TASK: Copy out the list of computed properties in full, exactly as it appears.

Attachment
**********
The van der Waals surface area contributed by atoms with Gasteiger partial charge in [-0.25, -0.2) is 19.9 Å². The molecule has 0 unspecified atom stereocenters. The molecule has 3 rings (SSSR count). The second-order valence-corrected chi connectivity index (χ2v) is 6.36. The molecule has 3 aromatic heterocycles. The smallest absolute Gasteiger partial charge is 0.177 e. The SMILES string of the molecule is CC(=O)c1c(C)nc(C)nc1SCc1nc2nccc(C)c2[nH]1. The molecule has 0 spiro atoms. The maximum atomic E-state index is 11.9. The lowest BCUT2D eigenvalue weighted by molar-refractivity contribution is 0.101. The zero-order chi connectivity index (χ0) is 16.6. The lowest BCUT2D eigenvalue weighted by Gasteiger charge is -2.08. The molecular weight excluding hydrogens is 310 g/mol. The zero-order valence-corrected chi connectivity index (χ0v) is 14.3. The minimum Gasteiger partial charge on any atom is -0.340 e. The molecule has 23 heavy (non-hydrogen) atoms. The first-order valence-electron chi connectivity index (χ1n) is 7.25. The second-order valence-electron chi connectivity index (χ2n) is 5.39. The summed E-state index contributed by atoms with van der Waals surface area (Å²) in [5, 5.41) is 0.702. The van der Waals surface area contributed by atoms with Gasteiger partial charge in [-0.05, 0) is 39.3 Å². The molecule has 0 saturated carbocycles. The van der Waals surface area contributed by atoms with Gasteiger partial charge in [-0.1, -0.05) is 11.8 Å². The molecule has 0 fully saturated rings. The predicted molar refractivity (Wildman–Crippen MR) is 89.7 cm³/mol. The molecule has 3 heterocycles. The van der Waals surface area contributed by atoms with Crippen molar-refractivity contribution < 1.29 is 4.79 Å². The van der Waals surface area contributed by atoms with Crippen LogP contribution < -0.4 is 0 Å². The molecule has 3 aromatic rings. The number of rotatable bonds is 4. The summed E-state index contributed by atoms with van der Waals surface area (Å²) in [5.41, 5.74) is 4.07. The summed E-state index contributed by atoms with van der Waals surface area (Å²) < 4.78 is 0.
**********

The van der Waals surface area contributed by atoms with Gasteiger partial charge in [-0.25, -0.2) is 19.9 Å². The molecule has 0 unspecified atom stereocenters. The molecule has 3 rings (SSSR count). The second-order valence-corrected chi connectivity index (χ2v) is 6.36. The molecule has 3 aromatic heterocycles. The smallest absolute Gasteiger partial charge is 0.177 e. The SMILES string of the molecule is CC(=O)c1c(C)nc(C)nc1SCc1nc2nccc(C)c2[nH]1. The molecule has 0 spiro atoms. The maximum atomic E-state index is 11.9. The lowest BCUT2D eigenvalue weighted by molar-refractivity contribution is 0.101. The zero-order chi connectivity index (χ0) is 16.6. The lowest BCUT2D eigenvalue weighted by Gasteiger charge is -2.08. The molecular weight excluding hydrogens is 310 g/mol. The zero-order valence-corrected chi connectivity index (χ0v) is 14.3. The minimum Gasteiger partial charge on any atom is -0.340 e. The molecule has 23 heavy (non-hydrogen) atoms. The first-order valence-electron chi connectivity index (χ1n) is 7.25. The second-order valence-electron chi connectivity index (χ2n) is 5.39. The summed E-state index contributed by atoms with van der Waals surface area (Å²) in [5, 5.41) is 0.702. The van der Waals surface area contributed by atoms with Gasteiger partial charge in [-0.05, 0) is 39.3 Å². The molecule has 0 saturated carbocycles. The van der Waals surface area contributed by atoms with Gasteiger partial charge in [-0.1, -0.05) is 11.8 Å². The molecule has 0 fully saturated rings. The predicted molar refractivity (Wildman–Crippen MR) is 89.7 cm³/mol. The molecule has 3 heterocycles. The van der Waals surface area contributed by atoms with Crippen molar-refractivity contribution < 1.29 is 4.79 Å². The van der Waals surface area contributed by atoms with Crippen LogP contribution < -0.4 is 0 Å². The molecule has 3 aromatic rings. The number of rotatable bonds is 4. The summed E-state index contributed by atoms with van der Waals surface area (Å²) in [5.41, 5.74) is 4.07. The summed E-state index contributed by atoms with van der Waals surface area (Å²) < 4.78 is 0.